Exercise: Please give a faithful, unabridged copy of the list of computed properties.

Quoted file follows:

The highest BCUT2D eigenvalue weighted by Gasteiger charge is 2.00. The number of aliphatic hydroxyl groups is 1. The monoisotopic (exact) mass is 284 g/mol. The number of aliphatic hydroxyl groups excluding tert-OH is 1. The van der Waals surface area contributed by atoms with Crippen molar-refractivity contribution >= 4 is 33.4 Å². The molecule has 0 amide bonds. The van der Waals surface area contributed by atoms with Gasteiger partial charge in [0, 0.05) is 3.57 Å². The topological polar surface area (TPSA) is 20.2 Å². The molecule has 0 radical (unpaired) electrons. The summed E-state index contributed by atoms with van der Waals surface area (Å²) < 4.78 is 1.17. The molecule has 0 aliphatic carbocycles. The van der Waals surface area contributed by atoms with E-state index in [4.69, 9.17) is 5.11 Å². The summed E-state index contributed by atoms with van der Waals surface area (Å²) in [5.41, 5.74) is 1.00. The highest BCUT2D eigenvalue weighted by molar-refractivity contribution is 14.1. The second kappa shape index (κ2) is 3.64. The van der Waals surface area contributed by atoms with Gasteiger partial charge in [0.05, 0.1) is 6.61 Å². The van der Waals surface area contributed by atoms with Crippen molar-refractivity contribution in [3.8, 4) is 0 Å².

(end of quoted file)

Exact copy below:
The highest BCUT2D eigenvalue weighted by Gasteiger charge is 2.00. The number of aliphatic hydroxyl groups is 1. The monoisotopic (exact) mass is 284 g/mol. The number of aliphatic hydroxyl groups excluding tert-OH is 1. The van der Waals surface area contributed by atoms with Crippen molar-refractivity contribution >= 4 is 33.4 Å². The molecule has 0 amide bonds. The van der Waals surface area contributed by atoms with Gasteiger partial charge in [0, 0.05) is 3.57 Å². The topological polar surface area (TPSA) is 20.2 Å². The molecule has 0 radical (unpaired) electrons. The summed E-state index contributed by atoms with van der Waals surface area (Å²) < 4.78 is 1.17. The molecule has 0 aliphatic carbocycles. The van der Waals surface area contributed by atoms with E-state index in [4.69, 9.17) is 5.11 Å². The summed E-state index contributed by atoms with van der Waals surface area (Å²) in [5.41, 5.74) is 1.00. The highest BCUT2D eigenvalue weighted by molar-refractivity contribution is 14.1. The second kappa shape index (κ2) is 3.64. The van der Waals surface area contributed by atoms with Gasteiger partial charge in [0.05, 0.1) is 6.61 Å². The van der Waals surface area contributed by atoms with Crippen molar-refractivity contribution in [3.8, 4) is 0 Å².